Looking lean and leggy in the midst of another growth spurt, Cowboy poses for a photo before going to his new home
Since I’ve written about Cowboy here before—and charted his progress from being ponied around town as a baby to being started under saddle last year—you might wonder why we decided to sell him. It’s simple: Things changed.
When my mom decided to breed Cowboy’s dam to a fancy cremello AQHA stallion, we all figured we’d end up using the foal as a family horse. Maybe my sister would get into dressage. Perhaps I’d have another trail horse. When he was born we even daydreamed about competing at the Palomino World Show. Then reality set in.
Instead of the pain and paralysis in my right arm improving, it has gotten worse. My sister has had several knee replacement surgeries. We’re just not in baby greenie mode anymore. To top it off, who knew I was going to come across Danny, the big black and white Paint now standing in my backyard? The last thing I need is a third horse.
Such unexpected circumstances are why I warn people who are contemplating breeding their mare. It takes about four years from the time the mare is bred until you’re able to sit astride the results of your reproductive endeavor. In other words, it’s a long time, and stuff happens in your life.
I have to say, I admire my mother for making responsible choices. Once we knew we weren’t going to keep Cowboy she paid for several months of professional training. “No one will want him at any price if he isn’t broke to ride,” she said wisely. Although my sister and I did all the prep work and ground-driving, our days of breaking babies are over. So off he went to kindergarten. Then I placed some ads, stuck a reasonable price on the youngster, and waited.
The lack of a response was eerie. Not that long ago, when we placed our young sport horses on the market, there was so much interest that I scribbled appointments for trials and vet checks on a special calendar in the tackroom. But now, with high unemployment rates and an overall lack of funds for luxury items (like palomino hunter prospects), the horse market was dead.
Eventually I did get a few inquiries, but none were the proper home. I wasn’t about to sell Cowboy to a young kid or an amateur who’d never schooled a green horse before. The most memorable call came from a heavily-accented fellow who scolded me for gelding Cowboy. “How could you do that to such a beautiful animal? You could’ve made money. He could’ve made beautiful golden babies!”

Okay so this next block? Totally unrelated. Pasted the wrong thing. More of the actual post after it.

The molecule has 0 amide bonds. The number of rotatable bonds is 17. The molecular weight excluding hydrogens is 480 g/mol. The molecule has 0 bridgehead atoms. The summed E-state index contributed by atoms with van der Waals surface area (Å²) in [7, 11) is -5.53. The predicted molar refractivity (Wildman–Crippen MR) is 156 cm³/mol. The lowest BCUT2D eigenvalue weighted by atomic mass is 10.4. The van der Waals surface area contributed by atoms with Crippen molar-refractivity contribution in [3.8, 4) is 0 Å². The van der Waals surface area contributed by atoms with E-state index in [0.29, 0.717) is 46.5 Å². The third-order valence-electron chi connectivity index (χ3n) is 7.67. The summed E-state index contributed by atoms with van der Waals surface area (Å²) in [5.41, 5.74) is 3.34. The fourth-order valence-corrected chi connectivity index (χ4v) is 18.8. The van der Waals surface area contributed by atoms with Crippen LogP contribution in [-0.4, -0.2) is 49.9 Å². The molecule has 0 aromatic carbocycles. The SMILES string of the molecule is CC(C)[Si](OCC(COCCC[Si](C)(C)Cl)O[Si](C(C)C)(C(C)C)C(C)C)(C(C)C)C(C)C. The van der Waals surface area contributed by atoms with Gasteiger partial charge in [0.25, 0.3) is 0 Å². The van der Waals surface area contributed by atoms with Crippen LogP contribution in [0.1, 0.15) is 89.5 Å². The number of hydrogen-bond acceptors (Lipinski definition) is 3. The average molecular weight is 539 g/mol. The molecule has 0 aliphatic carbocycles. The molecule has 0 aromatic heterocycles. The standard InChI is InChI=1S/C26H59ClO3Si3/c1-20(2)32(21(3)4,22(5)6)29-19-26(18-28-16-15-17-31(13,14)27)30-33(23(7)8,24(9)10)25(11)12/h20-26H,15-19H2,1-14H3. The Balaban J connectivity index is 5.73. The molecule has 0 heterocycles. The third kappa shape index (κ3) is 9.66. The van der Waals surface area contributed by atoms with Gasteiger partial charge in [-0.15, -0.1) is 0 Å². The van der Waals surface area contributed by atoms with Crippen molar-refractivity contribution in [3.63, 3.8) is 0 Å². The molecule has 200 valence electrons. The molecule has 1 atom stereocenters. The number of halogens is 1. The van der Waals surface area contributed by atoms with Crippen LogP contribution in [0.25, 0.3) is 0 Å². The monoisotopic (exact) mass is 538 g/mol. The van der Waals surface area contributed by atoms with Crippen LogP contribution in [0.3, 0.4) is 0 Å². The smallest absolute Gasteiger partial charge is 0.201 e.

I started to respond with my rant about there being too many stallions already in this world but then decided it wasn’t worth wasting my breath.
Faced with either hiring a local pro to occasionally school Cowboy or riding him a few days a week myself, I decided to take a different approach. I called people that I knew would provide a proper home and offered them Cowboy at what I called a “friends and family” price point. Several of my contacts were interested, but they simply couldn’t factor another hay burner into their budget.
Then I called sweet, cheery Karole, one of my huntseat trainer pals. My family has known her for about fifteen years. She grew up riding at the venerable Foxfield Riding School north of Los Angeles and has a small clientele of dedicated kids and enthusiastic amateur adults. Right up front she told me she didn’t have much money to spend on a horse, a story that had become painfully familiar. Yet she respected our homebred show horses and was intrigued that Cowboy came from the same bloodlines. So I encouraged her to come and make us an offer. She arrived with her trailer in tow last weekend.
Of course someone had to demonstrate to Karole what Cowboy did—and didn’t—know under saddle. And that someone was me. Keep in mind that I’d ridden him only twice before, at the walk and trot, and that was last August. As in a year ago. But he’d just come from 60 days of training with Molly Jenks, a bubbly, optimistic trainer best known for working with BLM mustangs. What could go wrong?
Nothing. I tacked up Cowboy in a simple snaffle and a loose running martingale. Then I cinched up my lightweight western saddle, longed him for a few minutes, and fastened my helmet. I turned to Karole and reminded her, “I’m pretty much in the same boat as you’re going to be: climbing on a green broke colt that someone else has been riding.”
And you know what? Once I got his steering engaged he was fine. He glided across the ground at the trot and floated at the canter. He gladly picked up both leads and made no attempt to rush off. He was forward, but not quick or tense.
Honestly, for a moment I envisioned myself riding Cowboy at a show, in hunters under saddle maybe, or equitation. I could almost hear someone on the rail commenting, “Oh, there’s Cindy on her pretty palomino!”
But unfortunately, that’s a scene from another lifetime.
And so Cowboy was sold to Karole. Even though we didn’t get the price we wanted, we got something better: the proper home. We know he’ll be loved and cared for, and get the training he’ll need to achieve his full potential. As my mom said, we were responsible for creating him, so it was the right thing to do.
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